4. Collecting and organising information

    86% Skill level

    Compiling, coding, categorizing, calculating, tabulating, auditing, or checking information or data.

  5. Researching and investigating

    84% Skill level

    Looking for, getting and understanding different kinds of information.

  6. Making decisions and solving problems

    83% Skill level

    Using information to work out the best solution and solve problems.

  7. Looking for changes over time

    82% Skill level

    Comparing objects, actions, or events. Looking for differences between them or changes over time.

  8. Explaining things to people

    80% Skill level

    Helping people to understand and use information.

  9. Training and teaching others

    76% Skill level

    Understanding the needs of others, developing training programs, and teaching or instructing.

  10. Estimating amounts, costs and resources

    75% Skill level

    Working out sizes, distances, amounts, time, costs, resources, or materials needed for a task.

  11. Planning and prioritising work

    74% Skill level

    Deciding on goals and putting together a detailed plan to get the work done.

  12. Documenting or recording information

    71% Skill level

    Entering, transcribing, recording, storing, or maintaining information in written or electronic/magnetic form.

  13. Communicating within a team

    69% Skill level

    Giving information to co-workers by telephone, in writing, or in person.

  14. Coming up with systems and processes

    68% Skill level

    Deciding on goals and figuring out what you need to do to achieve them.

  15. Guiding and directing staff

    68% Skill level

    Guiding and directing staff, including setting and monitoring performance standards.

  16. Communicating with the public

    66% Skill level

    Giving information to the public, business or government by telephone, in writing, or in person.

  17. Monitoring people, processes and things

    65% Skill level

    Checking objects, actions, or events, and keeping an eye out for problems.

  18. Assessing and evaluating things

    64% Skill level

    Working out the value, importance, or quality of things, services or people.

  19. Working with computers

    62% Skill level

    Using computers to program, write software, set up functions, enter data, or process information.

  20. Checking for errors or defects

    58% Skill level

    Inspecting equipment, structures, or materials for errors, problems or defects.

Occupational Information Network
O*NET is a trademark of the U.S. Department of Labor, Employment and Training Administration.
The skills and importance ratings on this page are derived from the US Department of Labor O*NET Database Version 21.2, 19-1021.00 - Biochemists and Biophysicists.

Work Environment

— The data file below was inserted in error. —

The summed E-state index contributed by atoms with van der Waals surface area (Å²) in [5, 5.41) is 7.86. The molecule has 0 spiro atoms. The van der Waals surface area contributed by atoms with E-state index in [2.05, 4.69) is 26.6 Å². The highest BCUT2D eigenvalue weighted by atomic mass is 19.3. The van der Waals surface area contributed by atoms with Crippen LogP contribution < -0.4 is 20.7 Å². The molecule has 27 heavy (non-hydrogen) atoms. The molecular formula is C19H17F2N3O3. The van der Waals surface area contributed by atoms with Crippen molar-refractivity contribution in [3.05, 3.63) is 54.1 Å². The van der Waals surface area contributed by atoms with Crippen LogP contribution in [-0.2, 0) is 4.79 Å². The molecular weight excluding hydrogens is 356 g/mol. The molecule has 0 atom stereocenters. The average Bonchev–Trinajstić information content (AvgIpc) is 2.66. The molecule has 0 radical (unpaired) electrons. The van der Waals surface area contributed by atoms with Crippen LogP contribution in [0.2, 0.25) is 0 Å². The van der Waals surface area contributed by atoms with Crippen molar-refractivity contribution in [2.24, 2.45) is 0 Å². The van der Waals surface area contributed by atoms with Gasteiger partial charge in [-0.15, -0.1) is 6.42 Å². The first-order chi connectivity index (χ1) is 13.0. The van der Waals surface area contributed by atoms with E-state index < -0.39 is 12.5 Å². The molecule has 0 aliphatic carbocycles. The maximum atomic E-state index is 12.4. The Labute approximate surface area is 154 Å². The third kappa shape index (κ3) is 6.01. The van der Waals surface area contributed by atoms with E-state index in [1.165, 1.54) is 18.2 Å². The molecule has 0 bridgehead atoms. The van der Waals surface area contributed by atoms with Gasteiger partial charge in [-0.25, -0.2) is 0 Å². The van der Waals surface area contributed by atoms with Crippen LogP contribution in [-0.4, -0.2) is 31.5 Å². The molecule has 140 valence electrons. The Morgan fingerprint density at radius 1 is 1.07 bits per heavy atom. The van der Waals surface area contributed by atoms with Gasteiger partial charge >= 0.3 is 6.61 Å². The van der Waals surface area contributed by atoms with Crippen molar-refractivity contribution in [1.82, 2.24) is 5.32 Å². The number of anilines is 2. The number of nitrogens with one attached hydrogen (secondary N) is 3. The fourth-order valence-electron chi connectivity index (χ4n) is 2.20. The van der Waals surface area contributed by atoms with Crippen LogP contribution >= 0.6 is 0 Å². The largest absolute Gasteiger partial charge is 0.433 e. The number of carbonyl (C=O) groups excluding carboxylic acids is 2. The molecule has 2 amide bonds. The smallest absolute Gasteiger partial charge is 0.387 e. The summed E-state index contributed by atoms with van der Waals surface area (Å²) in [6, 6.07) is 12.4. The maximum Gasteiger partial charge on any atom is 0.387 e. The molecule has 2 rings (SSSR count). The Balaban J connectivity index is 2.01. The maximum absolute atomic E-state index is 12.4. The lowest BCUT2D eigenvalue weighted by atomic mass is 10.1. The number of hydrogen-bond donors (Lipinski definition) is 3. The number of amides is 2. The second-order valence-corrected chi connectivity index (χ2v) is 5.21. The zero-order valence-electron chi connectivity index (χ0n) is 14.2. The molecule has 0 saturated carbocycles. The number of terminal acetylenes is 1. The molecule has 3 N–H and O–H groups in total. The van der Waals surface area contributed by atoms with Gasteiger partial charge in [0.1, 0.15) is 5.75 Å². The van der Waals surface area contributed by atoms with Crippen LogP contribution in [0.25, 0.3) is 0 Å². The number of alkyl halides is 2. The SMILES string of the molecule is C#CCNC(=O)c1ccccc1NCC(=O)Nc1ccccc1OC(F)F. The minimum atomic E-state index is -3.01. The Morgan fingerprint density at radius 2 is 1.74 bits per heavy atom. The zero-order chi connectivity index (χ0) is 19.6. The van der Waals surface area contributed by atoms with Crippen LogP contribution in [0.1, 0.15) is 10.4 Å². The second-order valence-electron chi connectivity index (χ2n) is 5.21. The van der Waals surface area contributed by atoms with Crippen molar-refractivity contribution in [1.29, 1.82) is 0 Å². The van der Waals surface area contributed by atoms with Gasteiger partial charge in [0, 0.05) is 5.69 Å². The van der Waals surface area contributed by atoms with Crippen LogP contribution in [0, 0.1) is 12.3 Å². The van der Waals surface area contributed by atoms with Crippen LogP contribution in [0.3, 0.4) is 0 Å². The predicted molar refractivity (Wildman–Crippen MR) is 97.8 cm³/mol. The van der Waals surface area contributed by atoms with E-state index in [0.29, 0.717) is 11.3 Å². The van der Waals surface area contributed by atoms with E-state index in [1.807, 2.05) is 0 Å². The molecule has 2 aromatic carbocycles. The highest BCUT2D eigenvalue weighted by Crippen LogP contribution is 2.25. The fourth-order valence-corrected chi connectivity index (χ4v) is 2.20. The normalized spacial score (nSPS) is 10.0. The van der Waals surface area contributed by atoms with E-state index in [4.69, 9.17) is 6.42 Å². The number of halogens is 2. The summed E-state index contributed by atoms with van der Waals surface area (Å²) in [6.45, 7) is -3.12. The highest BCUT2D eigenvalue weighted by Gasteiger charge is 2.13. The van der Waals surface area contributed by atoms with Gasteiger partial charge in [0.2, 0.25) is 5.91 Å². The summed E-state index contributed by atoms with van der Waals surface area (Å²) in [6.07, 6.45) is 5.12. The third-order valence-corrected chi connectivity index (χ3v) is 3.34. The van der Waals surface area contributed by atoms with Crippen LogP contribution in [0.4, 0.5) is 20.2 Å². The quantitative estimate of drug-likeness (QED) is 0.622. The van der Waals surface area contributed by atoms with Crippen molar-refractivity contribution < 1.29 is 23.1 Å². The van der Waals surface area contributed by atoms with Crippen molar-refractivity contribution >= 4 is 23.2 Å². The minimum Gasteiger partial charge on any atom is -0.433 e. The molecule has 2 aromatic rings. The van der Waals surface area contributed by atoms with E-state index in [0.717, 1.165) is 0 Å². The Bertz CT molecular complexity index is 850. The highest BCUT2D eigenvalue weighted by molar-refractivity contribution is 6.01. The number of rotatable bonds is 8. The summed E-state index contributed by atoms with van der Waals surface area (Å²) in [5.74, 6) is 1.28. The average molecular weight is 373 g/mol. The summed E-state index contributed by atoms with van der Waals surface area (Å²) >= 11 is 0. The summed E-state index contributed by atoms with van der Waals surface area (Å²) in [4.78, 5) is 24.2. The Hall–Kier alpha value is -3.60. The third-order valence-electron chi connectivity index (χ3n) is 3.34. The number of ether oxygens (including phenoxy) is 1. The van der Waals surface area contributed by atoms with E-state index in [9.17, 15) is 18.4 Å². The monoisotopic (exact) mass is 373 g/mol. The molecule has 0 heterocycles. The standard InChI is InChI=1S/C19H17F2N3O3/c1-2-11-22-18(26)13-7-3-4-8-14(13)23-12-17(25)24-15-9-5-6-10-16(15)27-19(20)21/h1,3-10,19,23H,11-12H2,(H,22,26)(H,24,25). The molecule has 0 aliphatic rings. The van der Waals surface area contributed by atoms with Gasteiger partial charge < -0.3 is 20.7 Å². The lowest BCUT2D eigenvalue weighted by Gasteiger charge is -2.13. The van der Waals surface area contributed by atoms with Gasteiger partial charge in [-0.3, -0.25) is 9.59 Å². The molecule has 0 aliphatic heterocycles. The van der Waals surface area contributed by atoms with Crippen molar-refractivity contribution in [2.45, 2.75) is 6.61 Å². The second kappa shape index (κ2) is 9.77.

Learn about the daily activities, and physical and social demands faced by workers. Explore the values and work styles that workers rate as most important.

Filter Work Environment

Demands

The physical and social demands workers face most often are shown below.

  1. Electronic mail

    98% Important

    Use electronic mail.

  2. Indoors, heat controlled

    97% Important

    Work indoors with access to heating or cooling.

  3. Face-to-face discussions

    93% Important

    Talk with people face-to-face.

  4. Unstructured work

    92% Important

    Have freedom to decide on tasks, priorities, and goals.

  5. Being exact or accurate

    92% Important

    Be very exact or highly accurate.

  6. Freedom to make decisions

    92% Important

    Have freedom to make decision on your own.

  7. Competition

    84% Important

    Compete with others, or be aware of competitive pressures.

  8. Wear common protective or safety equipment

    81% Important

    Wear equipment like safety shoes, glasses, gloves, hard hats or life jackets.

  9. Teamwork

    78% Important

    Work with people in a group or team.

  10. Telephone

    77% Important

    Talk on the telephone.

  11. Contact with people

    75% Important

    Have contact with people by telephone, face-to-face, or any other way.

  12. Health and safety of others

    73% Important

    Take responsibility for the health and safety of others.

  13. Dangerous conditions

    71% Important

    Work near dangers like high voltage electricity, flammable material, explosives or chemicals.

  14. Spend time sitting

    71% Important

    Spend time sitting at work.

  15. Letters and memos

    69% Important

    Write letters and memos.

  16. Consequence of error

    68% Important

    Work where mistakes have serious consequences.

  17. Impact of decisions

    65% Important

    Make decisions that have a large impact on other people.

  18. Time pressure

    64% Important

    Work to strict deadlines.

  19. Using your hands to handle, control, or feel

    63% Important

    Spend time using your hands to handle, control, or feel objects, tools or controls.

  20. Responsible for outcomes

    60% Important

    Take responsibility for the results of other people's work.